Larry W.



#157 mrf1002u OFFLINE  

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Posted December 01, 2013 - 08:38 PM

Standardtwin1,

 

I looked through my pictures and I don't have any closeups.  I know I have the rod and the carb parts in the garage.  When I get out there, Ill take a pic of how mine was.  If I remember right, the rod appeared stock.

 

Larry W.



#158 mrf1002u OFFLINE  

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Posted December 01, 2013 - 09:01 PM

Standardtwin1,

 

I looked through my collection of pics that I pulled off the internet and found these.  If you download them and zoom in, they may help.  I am pretty sure my rod is stock, so I will get a pic.  $T2eC16dHJH8E9qSEW9VmBP8znR1(Pw~~60_57.JPG $T2eC16VHJG8E9nyfnfs(BRvmu154,g~~60_57.jpg $T2eC16ZHJGkE9no8iLsDBQM(F(3Y1!~~60_57.jpg 1945 with flojet_1215660_57.jpg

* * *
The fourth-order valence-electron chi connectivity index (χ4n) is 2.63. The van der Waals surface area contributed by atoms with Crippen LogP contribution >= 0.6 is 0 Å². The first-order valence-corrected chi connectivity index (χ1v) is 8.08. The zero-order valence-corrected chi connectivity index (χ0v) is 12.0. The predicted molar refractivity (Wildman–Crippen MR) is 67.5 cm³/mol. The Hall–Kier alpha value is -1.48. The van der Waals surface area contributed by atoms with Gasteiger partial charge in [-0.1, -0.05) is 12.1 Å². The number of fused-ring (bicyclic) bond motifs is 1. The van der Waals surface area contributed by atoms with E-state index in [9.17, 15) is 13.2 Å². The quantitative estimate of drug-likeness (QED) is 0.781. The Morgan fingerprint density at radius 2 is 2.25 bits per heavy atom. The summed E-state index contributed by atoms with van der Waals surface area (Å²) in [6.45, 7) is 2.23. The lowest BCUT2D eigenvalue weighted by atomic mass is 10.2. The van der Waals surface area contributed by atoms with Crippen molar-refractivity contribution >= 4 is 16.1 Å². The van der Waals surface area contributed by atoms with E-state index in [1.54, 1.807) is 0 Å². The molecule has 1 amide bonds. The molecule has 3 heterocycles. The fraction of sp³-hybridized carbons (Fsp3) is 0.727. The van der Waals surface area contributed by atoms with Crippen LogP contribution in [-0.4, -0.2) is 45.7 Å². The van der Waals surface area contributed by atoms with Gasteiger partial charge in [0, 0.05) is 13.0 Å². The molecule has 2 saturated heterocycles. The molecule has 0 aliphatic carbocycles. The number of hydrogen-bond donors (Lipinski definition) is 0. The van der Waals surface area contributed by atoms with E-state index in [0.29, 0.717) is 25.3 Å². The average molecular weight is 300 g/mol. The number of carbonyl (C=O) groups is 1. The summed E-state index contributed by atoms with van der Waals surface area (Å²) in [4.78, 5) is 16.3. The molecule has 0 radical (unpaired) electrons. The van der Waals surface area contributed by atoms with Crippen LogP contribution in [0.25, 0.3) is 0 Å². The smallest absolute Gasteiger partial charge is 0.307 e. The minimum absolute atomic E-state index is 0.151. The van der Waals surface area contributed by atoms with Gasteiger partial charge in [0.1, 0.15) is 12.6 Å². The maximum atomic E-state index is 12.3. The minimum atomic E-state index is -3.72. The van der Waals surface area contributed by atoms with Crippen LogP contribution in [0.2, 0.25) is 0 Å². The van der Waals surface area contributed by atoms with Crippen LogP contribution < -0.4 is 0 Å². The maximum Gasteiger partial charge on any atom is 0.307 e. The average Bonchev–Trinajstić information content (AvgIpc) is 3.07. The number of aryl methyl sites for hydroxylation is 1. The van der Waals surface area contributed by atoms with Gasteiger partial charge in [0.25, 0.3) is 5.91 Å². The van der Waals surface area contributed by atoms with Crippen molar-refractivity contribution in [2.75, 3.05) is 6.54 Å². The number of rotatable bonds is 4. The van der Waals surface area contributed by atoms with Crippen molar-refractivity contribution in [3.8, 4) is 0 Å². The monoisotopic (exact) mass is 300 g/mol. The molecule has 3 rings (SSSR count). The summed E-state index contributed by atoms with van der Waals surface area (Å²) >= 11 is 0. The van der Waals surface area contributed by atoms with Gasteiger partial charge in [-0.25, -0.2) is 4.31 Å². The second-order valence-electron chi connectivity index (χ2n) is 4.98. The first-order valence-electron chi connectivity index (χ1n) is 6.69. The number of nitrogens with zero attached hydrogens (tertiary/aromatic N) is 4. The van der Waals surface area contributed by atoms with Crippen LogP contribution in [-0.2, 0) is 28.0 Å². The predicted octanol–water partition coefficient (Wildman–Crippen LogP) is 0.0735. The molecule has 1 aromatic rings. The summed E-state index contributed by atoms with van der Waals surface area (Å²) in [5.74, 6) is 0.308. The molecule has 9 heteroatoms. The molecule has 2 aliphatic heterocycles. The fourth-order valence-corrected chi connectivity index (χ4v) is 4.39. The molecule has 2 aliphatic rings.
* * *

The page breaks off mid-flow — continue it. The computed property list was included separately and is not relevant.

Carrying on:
Larry W.

 

I still can't figure out where the throttle cable or control goes in these pics.  Mine doesn't have one at all.


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#159 mrf1002u OFFLINE  

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Posted December 01, 2013 - 09:02 PM

That last pic has the wrong carb.

 

Larry W.



#160 DougT ONLINE  

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Posted December 01, 2013 - 09:25 PM

That last pic has the wrong carb.

 

Larry W.

That one looks the closest to the way I would think it would hook up. The cable would have to work on that spring and make it stiffer for faster rpm. The ones with the cable hooked to the same lever that goes to the carb is basically over riding the gov.



#161 mrf1002u OFFLINE  

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Posted December 02, 2013 - 10:41 AM